Altogether it just comes together in a way that is tense and rhythmic, to make up a package that rivals some of the best lighter two-player card games out there. While luck-of-the-draw certainly plays a significant role, there's enough room for decisions and it plays quickly enough to make it addictive. The nice components also enhance its case as a superlative choice for casual gaming with a spouse or friend.

Want to know more? See a full review: mb Diamond in the Rough - A Dice Hate Me Review of Jaipur

Castaways of Deadmans Bay

Castaways of Deadmans Bay is a very fun and super quick bluffing game, where the game-play is virtually reduced to rock-paper-scissors style bluffing in its purist form.

As pirates in this two player game, you engage in a battle of wits with your opponents: will you choose Insult, Strike, or Charge? Players simultaneously choose and reveal cards, and the winning player will be able to trigger various actions on his opponent, such as pushing him backwards (Charge), lose crew (Insult), or lose life (Strike). The impact increases in the closing stages, so the tension ramps up as the game progresses.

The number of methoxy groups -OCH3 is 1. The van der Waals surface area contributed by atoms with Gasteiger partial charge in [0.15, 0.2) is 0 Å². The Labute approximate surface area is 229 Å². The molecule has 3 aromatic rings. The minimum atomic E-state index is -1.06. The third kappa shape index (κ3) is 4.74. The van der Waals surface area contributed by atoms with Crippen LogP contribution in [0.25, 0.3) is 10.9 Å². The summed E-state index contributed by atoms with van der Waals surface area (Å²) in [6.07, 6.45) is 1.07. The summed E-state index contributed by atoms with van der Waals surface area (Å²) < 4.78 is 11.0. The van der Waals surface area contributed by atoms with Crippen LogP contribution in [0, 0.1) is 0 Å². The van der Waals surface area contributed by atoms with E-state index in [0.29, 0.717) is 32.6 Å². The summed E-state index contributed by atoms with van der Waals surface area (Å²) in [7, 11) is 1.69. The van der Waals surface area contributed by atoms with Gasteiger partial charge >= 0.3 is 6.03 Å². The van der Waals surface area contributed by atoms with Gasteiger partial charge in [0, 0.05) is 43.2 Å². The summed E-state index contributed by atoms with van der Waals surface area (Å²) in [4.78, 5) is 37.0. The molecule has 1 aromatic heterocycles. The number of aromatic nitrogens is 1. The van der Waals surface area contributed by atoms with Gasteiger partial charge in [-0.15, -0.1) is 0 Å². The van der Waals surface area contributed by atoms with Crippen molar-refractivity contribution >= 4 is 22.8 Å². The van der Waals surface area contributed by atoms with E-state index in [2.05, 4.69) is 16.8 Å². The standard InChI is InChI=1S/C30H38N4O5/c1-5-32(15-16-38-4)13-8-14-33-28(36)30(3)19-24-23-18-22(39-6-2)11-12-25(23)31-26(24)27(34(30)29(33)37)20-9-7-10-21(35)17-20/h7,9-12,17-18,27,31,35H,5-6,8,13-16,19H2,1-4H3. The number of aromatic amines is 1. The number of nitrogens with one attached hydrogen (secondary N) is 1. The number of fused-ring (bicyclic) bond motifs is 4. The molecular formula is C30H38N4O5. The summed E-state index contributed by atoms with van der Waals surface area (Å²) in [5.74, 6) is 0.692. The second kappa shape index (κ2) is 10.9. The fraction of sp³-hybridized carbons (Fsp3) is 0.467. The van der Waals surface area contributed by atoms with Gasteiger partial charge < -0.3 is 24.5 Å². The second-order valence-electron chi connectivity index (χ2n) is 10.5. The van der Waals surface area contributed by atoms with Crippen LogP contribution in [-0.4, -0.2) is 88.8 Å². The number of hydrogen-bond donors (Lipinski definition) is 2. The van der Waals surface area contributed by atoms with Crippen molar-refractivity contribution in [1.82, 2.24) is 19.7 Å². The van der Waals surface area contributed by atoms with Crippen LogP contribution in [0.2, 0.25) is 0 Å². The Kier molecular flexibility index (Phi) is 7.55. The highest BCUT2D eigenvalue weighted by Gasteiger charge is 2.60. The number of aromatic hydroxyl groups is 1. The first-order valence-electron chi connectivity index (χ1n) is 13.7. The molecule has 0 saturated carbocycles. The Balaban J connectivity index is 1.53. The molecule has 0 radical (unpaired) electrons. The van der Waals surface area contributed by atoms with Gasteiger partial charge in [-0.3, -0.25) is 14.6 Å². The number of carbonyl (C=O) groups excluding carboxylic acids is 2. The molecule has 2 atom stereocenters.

You win by sending your opponent off the plank, stealing all his crew, or reducing his health to zero. It's a very simple mechanism, but works very well, and really does justice to the pirate theme. A fine new 2011 release from a new designer.

Want to know more? See my full review: mb Like En Garde but for pirates: a 13 year old girl reviews a new two-player bluffing game (with pictures!)

Join the discussion: What is the best new two-player game that you learned in the past year? And if you have played any of above mentioned games, what did you think of them?

Read the whole series: My 2011 in Review: A look back at some new games